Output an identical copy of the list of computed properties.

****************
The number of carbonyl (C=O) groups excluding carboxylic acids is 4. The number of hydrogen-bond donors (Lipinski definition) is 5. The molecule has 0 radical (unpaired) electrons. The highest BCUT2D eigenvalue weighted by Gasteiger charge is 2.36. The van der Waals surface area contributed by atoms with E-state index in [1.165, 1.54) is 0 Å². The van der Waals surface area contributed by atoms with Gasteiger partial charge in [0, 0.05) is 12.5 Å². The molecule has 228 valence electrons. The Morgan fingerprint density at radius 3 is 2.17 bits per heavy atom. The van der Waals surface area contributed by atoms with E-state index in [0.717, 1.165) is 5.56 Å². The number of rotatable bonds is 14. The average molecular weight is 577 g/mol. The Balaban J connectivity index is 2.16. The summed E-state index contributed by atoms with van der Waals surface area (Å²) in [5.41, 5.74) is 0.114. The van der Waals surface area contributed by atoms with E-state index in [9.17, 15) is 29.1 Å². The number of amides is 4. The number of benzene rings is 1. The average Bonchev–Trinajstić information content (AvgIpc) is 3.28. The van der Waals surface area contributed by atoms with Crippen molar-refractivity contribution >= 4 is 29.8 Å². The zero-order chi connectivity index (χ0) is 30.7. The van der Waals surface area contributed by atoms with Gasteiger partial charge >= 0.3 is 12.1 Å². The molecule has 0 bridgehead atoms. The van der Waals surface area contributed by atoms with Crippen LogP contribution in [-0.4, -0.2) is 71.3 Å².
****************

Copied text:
The number of carbonyl (C=O) groups excluding carboxylic acids is 4. The number of hydrogen-bond donors (Lipinski definition) is 5. The molecule has 0 radical (unpaired) electrons. The highest BCUT2D eigenvalue weighted by Gasteiger charge is 2.36. The van der Waals surface area contributed by atoms with E-state index in [1.165, 1.54) is 0 Å². The van der Waals surface area contributed by atoms with Gasteiger partial charge in [0, 0.05) is 12.5 Å². The molecule has 228 valence electrons. The Morgan fingerprint density at radius 3 is 2.17 bits per heavy atom. The van der Waals surface area contributed by atoms with E-state index in [0.717, 1.165) is 5.56 Å². The number of rotatable bonds is 14. The average molecular weight is 577 g/mol. The Balaban J connectivity index is 2.16. The summed E-state index contributed by atoms with van der Waals surface area (Å²) in [5.41, 5.74) is 0.114. The van der Waals surface area contributed by atoms with E-state index in [9.17, 15) is 29.1 Å². The number of amides is 4. The number of benzene rings is 1. The average Bonchev–Trinajstić information content (AvgIpc) is 3.28. The van der Waals surface area contributed by atoms with Crippen molar-refractivity contribution >= 4 is 29.8 Å². The zero-order chi connectivity index (χ0) is 30.7. The van der Waals surface area contributed by atoms with Gasteiger partial charge >= 0.3 is 12.1 Å². The molecule has 0 bridgehead atoms. The van der Waals surface area contributed by atoms with Crippen LogP contribution in [-0.4, -0.2) is 71.3 Å².